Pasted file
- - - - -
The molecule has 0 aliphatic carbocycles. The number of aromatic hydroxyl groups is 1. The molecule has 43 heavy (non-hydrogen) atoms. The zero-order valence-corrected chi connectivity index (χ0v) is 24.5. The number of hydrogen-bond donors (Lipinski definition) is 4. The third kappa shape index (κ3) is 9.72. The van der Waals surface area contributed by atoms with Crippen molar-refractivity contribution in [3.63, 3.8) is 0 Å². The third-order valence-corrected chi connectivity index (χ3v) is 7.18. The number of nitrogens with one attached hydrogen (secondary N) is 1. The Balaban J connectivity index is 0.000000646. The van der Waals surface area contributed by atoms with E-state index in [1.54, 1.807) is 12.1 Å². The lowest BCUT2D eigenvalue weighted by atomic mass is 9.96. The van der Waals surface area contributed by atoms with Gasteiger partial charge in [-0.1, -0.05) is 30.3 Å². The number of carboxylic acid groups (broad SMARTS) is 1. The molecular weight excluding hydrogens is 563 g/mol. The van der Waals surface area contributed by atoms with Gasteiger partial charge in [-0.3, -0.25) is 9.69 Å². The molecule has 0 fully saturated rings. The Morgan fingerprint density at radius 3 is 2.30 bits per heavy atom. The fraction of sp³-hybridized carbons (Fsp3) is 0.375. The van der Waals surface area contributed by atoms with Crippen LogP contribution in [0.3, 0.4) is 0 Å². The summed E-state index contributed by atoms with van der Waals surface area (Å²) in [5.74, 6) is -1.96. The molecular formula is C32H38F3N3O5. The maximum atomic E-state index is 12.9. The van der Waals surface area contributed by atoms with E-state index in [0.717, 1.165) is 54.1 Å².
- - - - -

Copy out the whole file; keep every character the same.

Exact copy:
The molecule has 0 aliphatic carbocycles. The number of aromatic hydroxyl groups is 1. The molecule has 43 heavy (non-hydrogen) atoms. The zero-order valence-corrected chi connectivity index (χ0v) is 24.5. The number of hydrogen-bond donors (Lipinski definition) is 4. The third kappa shape index (κ3) is 9.72. The van der Waals surface area contributed by atoms with Crippen molar-refractivity contribution in [3.63, 3.8) is 0 Å². The third-order valence-corrected chi connectivity index (χ3v) is 7.18. The number of nitrogens with one attached hydrogen (secondary N) is 1. The Balaban J connectivity index is 0.000000646. The van der Waals surface area contributed by atoms with E-state index in [1.54, 1.807) is 12.1 Å². The lowest BCUT2D eigenvalue weighted by atomic mass is 9.96. The van der Waals surface area contributed by atoms with Gasteiger partial charge in [-0.1, -0.05) is 30.3 Å². The number of carboxylic acid groups (broad SMARTS) is 1. The molecular weight excluding hydrogens is 563 g/mol. The van der Waals surface area contributed by atoms with Gasteiger partial charge in [-0.3, -0.25) is 9.69 Å². The molecule has 0 fully saturated rings. The Morgan fingerprint density at radius 3 is 2.30 bits per heavy atom. The fraction of sp³-hybridized carbons (Fsp3) is 0.375. The van der Waals surface area contributed by atoms with Crippen LogP contribution in [0.3, 0.4) is 0 Å². The summed E-state index contributed by atoms with van der Waals surface area (Å²) in [5.74, 6) is -1.96. The molecular formula is C32H38F3N3O5. The maximum atomic E-state index is 12.9. The van der Waals surface area contributed by atoms with E-state index in [0.717, 1.165) is 54.1 Å².